Our Estuary

Spanning 400 square miles, with a drainage area nearly six times as large, Tampa Bay and its watershed stretch from the spring-fed headwaters of the Hillsborough River to the salty waters off Anna Maria Island. As Florida’s largest open-water estuary, Tampa Bay harbors a rich and diverse assemblage of plants and animals, along with a rapidly growing human population that has made the region the second largest metropolitan area in the state.

In spite of its size, the bay is an average of only 11 feet deep – a troublesome figure to early commercial boosters who envisioned Tampa Bay as a great commercial harbor. Today, more than 80 miles of deep-water shipping channels – the largest 43 feet deep – have made that dream a reality. Three seaports now flourish along the bay’s borders, in Tampa, St. Petersburg, and in northern Manatee County. The largest of these, the Port of Tampa, consistently ranks among the busiest ports in the nation. Combined, the three ports contribute an estimated $15 billion to the local economy and support 130,000 jobs.

Tampa Bay is also a focal point of the region’s premier industry – tourism. The bay and the sparkling beaches of the surrounding barrier islands attract nearly 5 million visitors a year. Fort DeSoto Park, at the mouth of Tampa Bay, was named the number one beach in the continental United States in the 2004 annual survey conducted by “Dr. Beach,” Professor Stephen Leatherman of Florida International University.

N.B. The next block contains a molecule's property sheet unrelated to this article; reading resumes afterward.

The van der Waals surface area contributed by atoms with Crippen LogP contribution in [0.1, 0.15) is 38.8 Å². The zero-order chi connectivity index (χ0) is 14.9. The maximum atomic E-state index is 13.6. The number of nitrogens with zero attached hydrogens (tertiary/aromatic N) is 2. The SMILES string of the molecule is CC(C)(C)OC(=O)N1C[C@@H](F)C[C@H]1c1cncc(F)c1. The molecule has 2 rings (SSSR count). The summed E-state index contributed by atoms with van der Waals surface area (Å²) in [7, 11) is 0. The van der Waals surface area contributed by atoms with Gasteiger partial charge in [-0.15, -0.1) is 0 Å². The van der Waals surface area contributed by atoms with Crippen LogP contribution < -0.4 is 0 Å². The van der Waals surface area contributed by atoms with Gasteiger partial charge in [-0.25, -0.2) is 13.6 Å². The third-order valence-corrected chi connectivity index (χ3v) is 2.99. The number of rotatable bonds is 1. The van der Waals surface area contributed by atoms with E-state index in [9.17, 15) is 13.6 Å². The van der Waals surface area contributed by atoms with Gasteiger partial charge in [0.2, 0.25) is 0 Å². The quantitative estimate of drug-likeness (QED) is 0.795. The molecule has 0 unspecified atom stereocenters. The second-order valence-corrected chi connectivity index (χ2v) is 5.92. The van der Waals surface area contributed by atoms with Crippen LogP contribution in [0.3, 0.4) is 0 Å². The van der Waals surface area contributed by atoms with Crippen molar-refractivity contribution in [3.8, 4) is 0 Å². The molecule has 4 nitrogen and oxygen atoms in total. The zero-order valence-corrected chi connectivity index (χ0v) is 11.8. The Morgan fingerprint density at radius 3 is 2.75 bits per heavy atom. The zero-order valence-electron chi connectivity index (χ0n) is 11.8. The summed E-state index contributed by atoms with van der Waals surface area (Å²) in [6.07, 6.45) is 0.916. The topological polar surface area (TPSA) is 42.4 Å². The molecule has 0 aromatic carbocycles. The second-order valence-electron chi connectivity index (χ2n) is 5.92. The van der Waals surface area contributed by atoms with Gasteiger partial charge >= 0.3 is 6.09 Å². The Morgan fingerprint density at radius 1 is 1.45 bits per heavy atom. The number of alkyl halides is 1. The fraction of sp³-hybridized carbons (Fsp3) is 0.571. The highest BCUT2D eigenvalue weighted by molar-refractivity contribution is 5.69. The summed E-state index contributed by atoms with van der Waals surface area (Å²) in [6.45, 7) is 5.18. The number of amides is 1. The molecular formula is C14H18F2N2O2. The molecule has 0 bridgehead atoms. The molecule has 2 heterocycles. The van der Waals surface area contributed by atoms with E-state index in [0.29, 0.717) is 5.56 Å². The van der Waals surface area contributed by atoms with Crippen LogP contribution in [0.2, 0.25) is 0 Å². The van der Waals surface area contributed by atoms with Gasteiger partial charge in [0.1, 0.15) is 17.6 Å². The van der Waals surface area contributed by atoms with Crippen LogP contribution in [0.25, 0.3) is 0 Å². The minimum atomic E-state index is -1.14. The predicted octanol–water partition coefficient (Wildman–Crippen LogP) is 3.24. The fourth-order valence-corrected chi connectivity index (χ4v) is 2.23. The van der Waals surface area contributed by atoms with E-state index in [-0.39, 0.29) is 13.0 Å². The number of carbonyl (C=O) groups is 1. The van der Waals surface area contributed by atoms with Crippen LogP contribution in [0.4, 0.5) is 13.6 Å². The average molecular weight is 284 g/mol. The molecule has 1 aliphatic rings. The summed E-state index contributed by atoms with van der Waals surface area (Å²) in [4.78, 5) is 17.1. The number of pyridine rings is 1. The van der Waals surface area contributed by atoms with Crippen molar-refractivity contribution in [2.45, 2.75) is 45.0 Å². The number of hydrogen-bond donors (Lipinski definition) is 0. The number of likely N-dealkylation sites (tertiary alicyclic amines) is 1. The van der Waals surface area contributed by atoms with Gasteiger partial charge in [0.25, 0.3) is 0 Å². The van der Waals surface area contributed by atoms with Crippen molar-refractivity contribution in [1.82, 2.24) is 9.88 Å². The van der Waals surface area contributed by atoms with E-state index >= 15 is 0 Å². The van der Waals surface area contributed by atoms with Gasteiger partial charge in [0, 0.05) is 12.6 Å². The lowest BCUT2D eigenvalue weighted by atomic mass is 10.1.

Sport fishing, boating, kayaking and wildlife watching are increasingly popular activities among both visitors and residents – an interest fueled by steady improvements in water quality that continue to reap ecological benefits. Today, some 40,000 pairs of wading and shore birds of 25 species nest annually on protected islands in the bay; one-sixth of the Gulf Coast population of Florida manatees spend the winter near power plants bordering the bay; and more than 200 species of fish spend part of their lives within the Tampa Bay estuary.

Approximately 3 million people call the Tampa Bay watershed home. Urban and suburban development pressures to accommodate these residents, combined with the need to redress past damage to bay habitats and protect them in the future, will remain the greatest challenge for bay managers. Maintaining the water quality gains of recent decades will require more effort every year to compensate for increased pollution associated with growth. Actions we take both individually and collectively will increasingly influence the state of the bay. Please do your part to keep Tampa Bay on the road to recovery!